All posts by Zohra Saed

Bernard L. Schwarts Comm. Inst. Part Time 6/31/2014

The Myth of “Teaching in my Jammies”

Working from Home

This is the image I get when I think of online teaching. Curled up in a chair and feeling quite devilish knowing that I was typing up lectures for students to read on blogs while in my Hello Kitty jammies.

BUT, after the readings and discussions, I see a different way to teach hybrid Eng 28000 [Great Works I] classes online and maintain a sense of face time with the students. What about incorporating video responses? I know we are in the experimental stages so I can just daydream out loud. But what if there were two components to reading responses? One in which they responded on a blog with quotations and analysis. Another form of response, just to keep things fresh and exciting, would be video responses or question sessions. This would not take away from office hours, which I would always keep in person. But I mean what if their assignment was to design a set of questions about the texts and they tag someone in the class to ask and the person tagged responds back in video format. A kind of conversation that happens that allows online friendships to happen. I am in agreement with Meechal, my favorite classes were those that allowed me to build relationships with my classmates and the professor. We may not lose that in a hybrid environment. Perhaps by bringing play into the classroom, we can still create friendships. I have to say that I have made a lot of friends and professional contacts just talking to them in an online setting first then developing it f2f [my fav new acronym btw]. Perhaps this concept of tagging would then allow people to pick on each other — I only see this in a wordpress document with their emails connected to getting notifications, or a system that allows them to see when they are tagged by someone to respond to the questions.

This is only one assignment that I have to play out. But the medium of video and audio may be a nice way to build different kinds of listening and engagement skills. Audio alone is a good separate assignment because it teaches us to listen. These things would be fun and important ways of being connected to one another and feeling like a live [as in lively, noisy, constructively messy] class.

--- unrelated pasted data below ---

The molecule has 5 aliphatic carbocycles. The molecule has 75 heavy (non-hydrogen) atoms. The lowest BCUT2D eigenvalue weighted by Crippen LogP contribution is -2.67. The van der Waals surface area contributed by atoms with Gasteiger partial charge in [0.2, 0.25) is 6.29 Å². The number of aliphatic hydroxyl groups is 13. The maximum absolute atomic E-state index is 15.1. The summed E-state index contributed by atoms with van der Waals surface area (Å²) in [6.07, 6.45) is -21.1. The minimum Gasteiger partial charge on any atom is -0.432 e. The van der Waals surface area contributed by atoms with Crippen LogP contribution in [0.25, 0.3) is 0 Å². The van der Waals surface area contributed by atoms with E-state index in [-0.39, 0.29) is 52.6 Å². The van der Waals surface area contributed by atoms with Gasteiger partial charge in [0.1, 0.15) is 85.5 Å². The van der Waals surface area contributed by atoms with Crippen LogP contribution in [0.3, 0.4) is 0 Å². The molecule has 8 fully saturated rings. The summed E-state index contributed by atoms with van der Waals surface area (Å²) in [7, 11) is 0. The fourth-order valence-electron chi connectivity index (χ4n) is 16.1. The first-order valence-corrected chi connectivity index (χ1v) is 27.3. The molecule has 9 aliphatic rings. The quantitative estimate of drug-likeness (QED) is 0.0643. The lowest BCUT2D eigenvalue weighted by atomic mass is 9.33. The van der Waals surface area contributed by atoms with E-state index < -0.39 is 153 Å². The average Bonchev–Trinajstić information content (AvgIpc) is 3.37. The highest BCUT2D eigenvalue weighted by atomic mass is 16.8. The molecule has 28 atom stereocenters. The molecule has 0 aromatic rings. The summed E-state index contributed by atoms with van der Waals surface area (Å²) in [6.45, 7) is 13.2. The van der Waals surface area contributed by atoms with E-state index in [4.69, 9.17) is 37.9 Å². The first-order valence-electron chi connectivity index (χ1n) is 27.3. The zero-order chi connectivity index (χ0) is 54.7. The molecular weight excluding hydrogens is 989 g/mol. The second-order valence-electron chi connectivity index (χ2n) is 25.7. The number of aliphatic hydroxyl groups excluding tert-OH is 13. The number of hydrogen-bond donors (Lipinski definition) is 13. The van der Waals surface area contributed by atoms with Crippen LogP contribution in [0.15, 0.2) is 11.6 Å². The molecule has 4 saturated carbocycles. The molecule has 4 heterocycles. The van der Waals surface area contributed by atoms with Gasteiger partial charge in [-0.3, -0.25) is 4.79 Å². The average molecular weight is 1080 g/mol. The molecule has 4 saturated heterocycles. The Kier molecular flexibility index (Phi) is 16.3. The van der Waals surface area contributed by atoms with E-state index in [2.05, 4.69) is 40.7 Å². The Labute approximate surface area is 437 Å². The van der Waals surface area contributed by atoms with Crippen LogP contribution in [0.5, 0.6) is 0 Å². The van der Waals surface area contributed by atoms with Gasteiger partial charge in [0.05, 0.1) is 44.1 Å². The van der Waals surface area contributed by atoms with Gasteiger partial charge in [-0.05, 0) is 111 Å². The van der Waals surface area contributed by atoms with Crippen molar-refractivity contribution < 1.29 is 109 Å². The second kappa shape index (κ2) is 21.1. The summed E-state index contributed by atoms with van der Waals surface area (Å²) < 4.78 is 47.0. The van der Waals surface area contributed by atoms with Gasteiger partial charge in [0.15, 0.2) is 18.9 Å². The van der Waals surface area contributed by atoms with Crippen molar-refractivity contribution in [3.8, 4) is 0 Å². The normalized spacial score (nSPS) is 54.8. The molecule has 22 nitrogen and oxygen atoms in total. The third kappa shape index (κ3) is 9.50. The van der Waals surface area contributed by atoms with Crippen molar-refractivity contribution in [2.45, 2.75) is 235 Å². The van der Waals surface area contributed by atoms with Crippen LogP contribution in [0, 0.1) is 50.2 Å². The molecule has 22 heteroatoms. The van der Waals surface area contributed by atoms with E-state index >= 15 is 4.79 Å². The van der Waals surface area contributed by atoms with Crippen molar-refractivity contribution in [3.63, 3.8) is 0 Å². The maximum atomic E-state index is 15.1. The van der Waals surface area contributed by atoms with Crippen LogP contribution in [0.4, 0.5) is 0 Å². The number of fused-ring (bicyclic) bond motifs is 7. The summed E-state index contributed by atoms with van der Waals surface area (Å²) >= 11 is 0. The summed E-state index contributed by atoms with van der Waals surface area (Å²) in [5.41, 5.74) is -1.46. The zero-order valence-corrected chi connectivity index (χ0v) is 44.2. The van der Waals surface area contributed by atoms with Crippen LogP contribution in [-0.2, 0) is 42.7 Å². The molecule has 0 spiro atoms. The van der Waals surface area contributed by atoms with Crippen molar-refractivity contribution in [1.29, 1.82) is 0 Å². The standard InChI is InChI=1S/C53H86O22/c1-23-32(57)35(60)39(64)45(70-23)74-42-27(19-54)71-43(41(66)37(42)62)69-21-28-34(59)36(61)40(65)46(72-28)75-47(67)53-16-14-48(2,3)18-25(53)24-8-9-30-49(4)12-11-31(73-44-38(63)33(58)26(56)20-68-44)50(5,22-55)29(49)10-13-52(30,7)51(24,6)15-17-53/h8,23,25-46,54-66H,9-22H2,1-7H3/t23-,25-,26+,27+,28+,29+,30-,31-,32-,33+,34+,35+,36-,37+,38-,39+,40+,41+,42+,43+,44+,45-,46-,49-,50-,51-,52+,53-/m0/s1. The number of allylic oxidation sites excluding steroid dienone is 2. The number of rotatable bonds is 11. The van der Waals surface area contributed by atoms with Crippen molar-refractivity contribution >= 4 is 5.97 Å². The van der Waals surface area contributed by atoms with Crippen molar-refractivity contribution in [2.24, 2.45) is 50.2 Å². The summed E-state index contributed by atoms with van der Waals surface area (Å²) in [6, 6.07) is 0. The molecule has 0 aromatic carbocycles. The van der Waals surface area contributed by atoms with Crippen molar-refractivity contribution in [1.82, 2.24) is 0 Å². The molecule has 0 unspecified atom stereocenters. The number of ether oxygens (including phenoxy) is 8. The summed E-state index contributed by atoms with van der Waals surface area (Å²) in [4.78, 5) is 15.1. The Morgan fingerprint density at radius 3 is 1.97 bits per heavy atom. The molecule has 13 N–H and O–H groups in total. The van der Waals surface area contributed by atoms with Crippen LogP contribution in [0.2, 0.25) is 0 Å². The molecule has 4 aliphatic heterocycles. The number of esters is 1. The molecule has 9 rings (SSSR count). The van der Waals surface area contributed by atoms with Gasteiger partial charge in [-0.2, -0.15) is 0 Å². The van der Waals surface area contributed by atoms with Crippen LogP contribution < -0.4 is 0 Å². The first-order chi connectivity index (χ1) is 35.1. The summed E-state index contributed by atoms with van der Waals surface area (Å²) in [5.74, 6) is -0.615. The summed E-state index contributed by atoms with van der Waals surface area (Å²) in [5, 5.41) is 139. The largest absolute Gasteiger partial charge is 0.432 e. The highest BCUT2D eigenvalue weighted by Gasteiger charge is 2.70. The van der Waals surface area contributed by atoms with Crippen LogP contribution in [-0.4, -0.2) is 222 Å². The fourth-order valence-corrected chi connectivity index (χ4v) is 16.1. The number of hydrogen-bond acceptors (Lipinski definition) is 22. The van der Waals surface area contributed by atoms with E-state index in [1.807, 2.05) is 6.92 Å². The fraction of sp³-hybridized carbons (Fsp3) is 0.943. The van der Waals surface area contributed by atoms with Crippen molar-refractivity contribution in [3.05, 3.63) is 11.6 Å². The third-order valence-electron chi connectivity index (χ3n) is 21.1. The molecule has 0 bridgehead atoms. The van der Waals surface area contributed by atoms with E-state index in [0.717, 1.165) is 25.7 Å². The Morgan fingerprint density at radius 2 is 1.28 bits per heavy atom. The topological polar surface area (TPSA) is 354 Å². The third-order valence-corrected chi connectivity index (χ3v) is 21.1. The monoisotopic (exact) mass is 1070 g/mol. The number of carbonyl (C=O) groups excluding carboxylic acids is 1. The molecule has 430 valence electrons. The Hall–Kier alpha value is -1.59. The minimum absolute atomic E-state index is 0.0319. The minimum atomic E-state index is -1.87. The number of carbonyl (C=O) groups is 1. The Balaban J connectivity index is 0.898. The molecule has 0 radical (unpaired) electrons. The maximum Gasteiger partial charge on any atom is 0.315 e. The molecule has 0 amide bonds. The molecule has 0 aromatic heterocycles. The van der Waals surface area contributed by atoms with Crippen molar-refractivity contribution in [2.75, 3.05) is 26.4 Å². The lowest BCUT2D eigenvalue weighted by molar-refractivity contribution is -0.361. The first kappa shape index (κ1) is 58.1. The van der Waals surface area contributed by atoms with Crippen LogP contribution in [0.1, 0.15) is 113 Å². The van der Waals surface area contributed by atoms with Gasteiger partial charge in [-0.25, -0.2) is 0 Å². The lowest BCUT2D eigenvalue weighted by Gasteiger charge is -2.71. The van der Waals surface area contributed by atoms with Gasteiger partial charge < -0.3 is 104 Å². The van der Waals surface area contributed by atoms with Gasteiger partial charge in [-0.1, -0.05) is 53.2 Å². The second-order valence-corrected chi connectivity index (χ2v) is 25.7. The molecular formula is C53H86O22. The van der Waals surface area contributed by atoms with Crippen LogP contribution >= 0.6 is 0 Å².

Video, Audio, Writing, and Images would be a way to introduce a variety of forms of communication and analysis strategies. Using these media formats as a way to scaffold toward in class meetings, papers, and a final performance [something that is an important part of my classes] would be actually some fun ways to teach an ancient literature course.

Last night, I watched a one woman multimedia performance “One Drop of Love” by Fanshen Cox DiGiovonni. It was absolutely amazing. The text, the translations was one way to absorb her life history. The audio¬† interviews with her family members, after she had just done a performance of her mother, her father etc, was powerful. The photos of her childhood and images of U.S. census records were all such an incredible way to immerse the audience in her life history.

I can’t help but think how useful this would be for teaching. How does Gilgamesh come alive? When we see images of Gilgamesh. When we see Cuneiform. When see video of the reception of Gilgamesh:

Epic of Gilgamesh

And students are allowed to role play characters or rewrite and perform [recite and record themselves] then I’d say that they’ve been immersed fully in the text and then can find the lines more alive, and more accessible.